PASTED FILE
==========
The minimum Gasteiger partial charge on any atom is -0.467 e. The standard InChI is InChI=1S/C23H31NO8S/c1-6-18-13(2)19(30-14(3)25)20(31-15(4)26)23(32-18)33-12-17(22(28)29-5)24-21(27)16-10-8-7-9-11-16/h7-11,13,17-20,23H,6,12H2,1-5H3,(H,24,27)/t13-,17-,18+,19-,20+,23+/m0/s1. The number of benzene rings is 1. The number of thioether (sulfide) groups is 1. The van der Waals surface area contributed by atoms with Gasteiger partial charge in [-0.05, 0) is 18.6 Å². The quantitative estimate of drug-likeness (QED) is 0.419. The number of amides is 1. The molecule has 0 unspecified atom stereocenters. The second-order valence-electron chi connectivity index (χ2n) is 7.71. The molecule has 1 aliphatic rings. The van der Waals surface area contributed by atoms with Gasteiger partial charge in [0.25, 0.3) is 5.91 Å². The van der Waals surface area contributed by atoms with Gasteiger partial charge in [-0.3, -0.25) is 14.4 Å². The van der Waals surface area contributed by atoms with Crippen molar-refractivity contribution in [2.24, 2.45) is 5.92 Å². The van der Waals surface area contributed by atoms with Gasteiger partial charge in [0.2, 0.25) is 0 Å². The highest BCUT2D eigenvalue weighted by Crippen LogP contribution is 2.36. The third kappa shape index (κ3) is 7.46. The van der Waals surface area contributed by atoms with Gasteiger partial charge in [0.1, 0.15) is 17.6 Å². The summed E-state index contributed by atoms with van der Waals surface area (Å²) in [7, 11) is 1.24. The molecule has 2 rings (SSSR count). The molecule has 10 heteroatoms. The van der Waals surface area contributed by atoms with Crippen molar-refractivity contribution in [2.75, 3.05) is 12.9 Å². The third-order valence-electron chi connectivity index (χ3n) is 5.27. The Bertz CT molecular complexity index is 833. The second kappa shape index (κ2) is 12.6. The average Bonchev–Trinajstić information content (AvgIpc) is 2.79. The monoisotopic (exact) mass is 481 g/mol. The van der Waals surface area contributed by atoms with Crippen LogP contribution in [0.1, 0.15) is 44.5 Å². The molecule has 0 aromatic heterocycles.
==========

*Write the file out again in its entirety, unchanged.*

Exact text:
The minimum Gasteiger partial charge on any atom is -0.467 e. The standard InChI is InChI=1S/C23H31NO8S/c1-6-18-13(2)19(30-14(3)25)20(31-15(4)26)23(32-18)33-12-17(22(28)29-5)24-21(27)16-10-8-7-9-11-16/h7-11,13,17-20,23H,6,12H2,1-5H3,(H,24,27)/t13-,17-,18+,19-,20+,23+/m0/s1. The number of benzene rings is 1. The number of thioether (sulfide) groups is 1. The van der Waals surface area contributed by atoms with Gasteiger partial charge in [-0.05, 0) is 18.6 Å². The quantitative estimate of drug-likeness (QED) is 0.419. The number of amides is 1. The molecule has 0 unspecified atom stereocenters. The second-order valence-electron chi connectivity index (χ2n) is 7.71. The molecule has 1 aliphatic rings. The van der Waals surface area contributed by atoms with Gasteiger partial charge in [0.25, 0.3) is 5.91 Å². The van der Waals surface area contributed by atoms with Gasteiger partial charge in [-0.3, -0.25) is 14.4 Å². The van der Waals surface area contributed by atoms with Crippen molar-refractivity contribution in [2.24, 2.45) is 5.92 Å². The van der Waals surface area contributed by atoms with Gasteiger partial charge in [0.2, 0.25) is 0 Å². The highest BCUT2D eigenvalue weighted by Crippen LogP contribution is 2.36. The third kappa shape index (κ3) is 7.46. The van der Waals surface area contributed by atoms with Gasteiger partial charge in [0.1, 0.15) is 17.6 Å². The summed E-state index contributed by atoms with van der Waals surface area (Å²) in [7, 11) is 1.24. The molecule has 2 rings (SSSR count). The molecule has 10 heteroatoms. The van der Waals surface area contributed by atoms with Crippen molar-refractivity contribution in [2.75, 3.05) is 12.9 Å². The third-order valence-electron chi connectivity index (χ3n) is 5.27. The Bertz CT molecular complexity index is 833. The second kappa shape index (κ2) is 12.6. The average Bonchev–Trinajstić information content (AvgIpc) is 2.79. The monoisotopic (exact) mass is 481 g/mol. The van der Waals surface area contributed by atoms with Crippen LogP contribution in [0.1, 0.15) is 44.5 Å². The molecule has 0 aromatic heterocycles.